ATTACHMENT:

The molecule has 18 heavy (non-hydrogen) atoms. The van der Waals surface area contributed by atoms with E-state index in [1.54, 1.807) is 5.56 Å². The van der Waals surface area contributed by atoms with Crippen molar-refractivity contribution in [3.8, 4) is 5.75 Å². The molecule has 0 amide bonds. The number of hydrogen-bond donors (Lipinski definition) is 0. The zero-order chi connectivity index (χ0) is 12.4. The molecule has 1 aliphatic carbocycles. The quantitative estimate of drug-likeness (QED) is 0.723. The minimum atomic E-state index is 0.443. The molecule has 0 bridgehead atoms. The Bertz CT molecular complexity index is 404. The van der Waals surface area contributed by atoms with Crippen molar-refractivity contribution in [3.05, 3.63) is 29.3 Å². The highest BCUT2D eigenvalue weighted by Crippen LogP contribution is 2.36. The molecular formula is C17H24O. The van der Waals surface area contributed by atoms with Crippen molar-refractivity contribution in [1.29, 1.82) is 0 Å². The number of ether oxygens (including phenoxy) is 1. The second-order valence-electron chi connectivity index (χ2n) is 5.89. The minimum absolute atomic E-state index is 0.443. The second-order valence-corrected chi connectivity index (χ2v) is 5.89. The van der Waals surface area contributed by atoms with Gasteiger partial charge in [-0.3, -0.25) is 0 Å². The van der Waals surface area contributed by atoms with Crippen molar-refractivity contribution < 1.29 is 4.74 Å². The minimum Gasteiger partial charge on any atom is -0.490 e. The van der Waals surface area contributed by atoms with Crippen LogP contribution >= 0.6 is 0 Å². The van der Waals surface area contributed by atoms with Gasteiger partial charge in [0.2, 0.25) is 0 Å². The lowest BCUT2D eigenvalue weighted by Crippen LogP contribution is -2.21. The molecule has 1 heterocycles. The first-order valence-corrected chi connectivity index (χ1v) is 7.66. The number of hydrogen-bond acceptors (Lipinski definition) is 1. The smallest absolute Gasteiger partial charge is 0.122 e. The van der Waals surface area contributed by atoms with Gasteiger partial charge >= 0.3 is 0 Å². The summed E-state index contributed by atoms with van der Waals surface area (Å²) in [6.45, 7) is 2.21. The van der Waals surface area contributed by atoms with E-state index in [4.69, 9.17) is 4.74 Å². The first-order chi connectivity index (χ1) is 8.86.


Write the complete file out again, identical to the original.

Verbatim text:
The molecule has 18 heavy (non-hydrogen) atoms. The van der Waals surface area contributed by atoms with E-state index in [1.54, 1.807) is 5.56 Å². The van der Waals surface area contributed by atoms with Crippen molar-refractivity contribution in [3.8, 4) is 5.75 Å². The molecule has 0 amide bonds. The number of hydrogen-bond donors (Lipinski definition) is 0. The zero-order chi connectivity index (χ0) is 12.4. The molecule has 1 aliphatic carbocycles. The quantitative estimate of drug-likeness (QED) is 0.723. The minimum atomic E-state index is 0.443. The molecule has 0 bridgehead atoms. The Bertz CT molecular complexity index is 404. The van der Waals surface area contributed by atoms with Crippen molar-refractivity contribution in [3.05, 3.63) is 29.3 Å². The highest BCUT2D eigenvalue weighted by Crippen LogP contribution is 2.36. The molecular formula is C17H24O. The van der Waals surface area contributed by atoms with Crippen molar-refractivity contribution in [1.29, 1.82) is 0 Å². The number of ether oxygens (including phenoxy) is 1. The second-order valence-electron chi connectivity index (χ2n) is 5.89. The minimum absolute atomic E-state index is 0.443. The second-order valence-corrected chi connectivity index (χ2v) is 5.89. The van der Waals surface area contributed by atoms with Gasteiger partial charge in [-0.3, -0.25) is 0 Å². The van der Waals surface area contributed by atoms with Crippen molar-refractivity contribution < 1.29 is 4.74 Å². The minimum Gasteiger partial charge on any atom is -0.490 e. The van der Waals surface area contributed by atoms with Crippen LogP contribution >= 0.6 is 0 Å². The van der Waals surface area contributed by atoms with Gasteiger partial charge in [0.2, 0.25) is 0 Å². The lowest BCUT2D eigenvalue weighted by Crippen LogP contribution is -2.21. The molecule has 1 heterocycles. The first-order valence-corrected chi connectivity index (χ1v) is 7.66. The number of hydrogen-bond acceptors (Lipinski definition) is 1. The smallest absolute Gasteiger partial charge is 0.122 e. The van der Waals surface area contributed by atoms with Gasteiger partial charge >= 0.3 is 0 Å². The summed E-state index contributed by atoms with van der Waals surface area (Å²) in [6.45, 7) is 2.21. The van der Waals surface area contributed by atoms with E-state index in [4.69, 9.17) is 4.74 Å². The first-order chi connectivity index (χ1) is 8.86.